15

I have a USB-Mains power adapter for charging up an iPod, which I thought I would use to power my Pi.

It looks like this: with USB one side, and Mains the other.

image of power adapter

I was wondering if there are any dangers I need to be aware of when connecting my Pi to an adapter like this? I assume it is fused and everything, but better safe than sorry.

Just realising I may be answering my own question, but it has 1A, 5V output.

24

Looks perfect to me (1000mA, 5V DC output). The point is that you are not connecting directly to the mains. The plug contains a transformer which converts the high-voltage AC input to low voltage DC output suitable as a USB power source. Directly connecting to the mains would be very dangerous!

4

Many phone chargers use the same sort of plug - I have Apple and HTC chargers that work on this basis.

It would seem that, as long as the ratings are correct (which they appear to be on your model) doing this should be just fine.

After all people trust $500 smartphones to these plugs, so a $35 RPi is a much less risky proposition.

3

There are dangers, and I don't see how they could be explained any better than by this blog post

To summarise:

The danger of this kind of adapters is their size. Main's electricity is in very close proximity to the low voltage output. It is perfectly possible to make these items safe, and there are official standards such as the CE mark that enforce minimum gaps and methods of designs that make these adapters perfectly safe. The problem is that not every manufacturer follows these guidelines, and some even claim to do so when they do not. You do not have to look far to find examples of products that fail unexpectedly, and it is possible for a failure to cause a fire.

Dangerous design could occur in any electronic device, but these devices are more prone to it because they are so small. I use them myself, but I ensure I get them from suppliers I consider reputable, and pay a bit more for them.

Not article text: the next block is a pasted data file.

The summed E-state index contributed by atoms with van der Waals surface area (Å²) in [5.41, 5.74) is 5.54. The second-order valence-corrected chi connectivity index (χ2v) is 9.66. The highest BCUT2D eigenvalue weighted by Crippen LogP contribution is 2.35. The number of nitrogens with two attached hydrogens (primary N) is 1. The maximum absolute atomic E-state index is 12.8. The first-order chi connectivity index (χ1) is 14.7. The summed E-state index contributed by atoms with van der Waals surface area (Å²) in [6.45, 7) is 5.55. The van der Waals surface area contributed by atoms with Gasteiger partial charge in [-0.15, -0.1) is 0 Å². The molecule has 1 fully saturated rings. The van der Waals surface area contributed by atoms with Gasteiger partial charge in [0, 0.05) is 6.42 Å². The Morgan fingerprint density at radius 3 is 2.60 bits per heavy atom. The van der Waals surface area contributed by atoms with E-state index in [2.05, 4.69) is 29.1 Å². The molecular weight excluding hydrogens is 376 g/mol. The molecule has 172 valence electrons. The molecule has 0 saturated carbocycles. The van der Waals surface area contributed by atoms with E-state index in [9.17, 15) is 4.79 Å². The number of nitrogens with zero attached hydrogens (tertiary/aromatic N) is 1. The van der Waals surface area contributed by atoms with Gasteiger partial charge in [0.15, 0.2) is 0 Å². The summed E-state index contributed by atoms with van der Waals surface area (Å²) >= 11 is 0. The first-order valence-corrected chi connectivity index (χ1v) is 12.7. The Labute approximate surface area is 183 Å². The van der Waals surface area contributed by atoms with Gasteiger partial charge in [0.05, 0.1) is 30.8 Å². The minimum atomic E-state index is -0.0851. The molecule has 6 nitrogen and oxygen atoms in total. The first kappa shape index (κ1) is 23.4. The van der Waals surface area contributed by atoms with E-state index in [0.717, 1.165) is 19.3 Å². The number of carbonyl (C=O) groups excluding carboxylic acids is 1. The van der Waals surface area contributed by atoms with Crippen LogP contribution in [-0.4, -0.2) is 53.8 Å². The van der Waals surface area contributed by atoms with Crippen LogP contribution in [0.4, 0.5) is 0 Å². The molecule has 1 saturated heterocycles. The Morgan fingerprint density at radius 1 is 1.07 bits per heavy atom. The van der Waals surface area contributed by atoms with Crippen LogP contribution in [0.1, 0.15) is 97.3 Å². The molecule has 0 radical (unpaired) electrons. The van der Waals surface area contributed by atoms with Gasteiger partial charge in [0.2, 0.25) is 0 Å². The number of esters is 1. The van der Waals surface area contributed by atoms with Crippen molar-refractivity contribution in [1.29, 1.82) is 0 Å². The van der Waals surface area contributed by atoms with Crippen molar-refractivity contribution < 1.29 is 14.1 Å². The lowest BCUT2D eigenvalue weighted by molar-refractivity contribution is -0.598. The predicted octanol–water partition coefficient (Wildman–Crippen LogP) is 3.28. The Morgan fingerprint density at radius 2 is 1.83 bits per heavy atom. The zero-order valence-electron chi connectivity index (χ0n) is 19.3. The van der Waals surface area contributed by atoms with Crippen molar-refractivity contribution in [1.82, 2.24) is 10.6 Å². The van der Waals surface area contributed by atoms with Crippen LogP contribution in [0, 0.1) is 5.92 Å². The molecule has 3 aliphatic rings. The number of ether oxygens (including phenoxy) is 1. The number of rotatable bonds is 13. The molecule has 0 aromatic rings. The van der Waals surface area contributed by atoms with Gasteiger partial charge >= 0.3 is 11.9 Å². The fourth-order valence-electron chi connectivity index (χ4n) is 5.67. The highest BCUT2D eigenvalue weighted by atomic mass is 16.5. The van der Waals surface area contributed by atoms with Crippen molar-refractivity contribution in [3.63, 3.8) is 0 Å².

• Sorry David, but link only answers have a limited shelf life (they suffer link rot), so we prefer it if links are summarised in stack exchange answers. – Mark Booth Jun 26 '12 at 10:53
  • > not every manufacturer follows these guidelines Assuming the charger is from Apple (which seems the most reasonable guess since it's an iPod charger), is it realistic to fear the charger is not well produced? Apple is usually criticized for design choices, not for manufacturing quality (which is usually excellent), even after excluding fanboys. – Blaisorblade Jan 12 '13 at 18:20
  • Update: the post explains that Apple chargers are well made while non-Apple ones are dangerous. Sorry for answering my own question. – Blaisorblade Jan 12 '13 at 18:26
  • You are assuming the charger is from Apple, and it looks like an Apple charger, but there are plenty of fake Apple chargers available on ebay – David Sykes Jan 14 '13 at 8:14
2

The answer IMHO is both yes and no. Yes, it is possible, but I would be careful about it. If you decide to do so, I would highly recommend using a power strip with surge protector. This way, you can protect your precious RasPi for any surge on the main supply that may go through your USB power unit and damage your device.

Here you have some good info about the surge protection: http://en.wikipedia.org/wiki/Surge_protector http://electronics.howstuffworks.com/everyday-tech/surge-protector.htm

I think the link David provided is also very useful and valuable.

Your Answer

By clicking “Post Your Answer”, you agree to our terms of service, privacy policy and cookie policy

Not the answer you're looking for? Browse other questions tagged or ask your own question.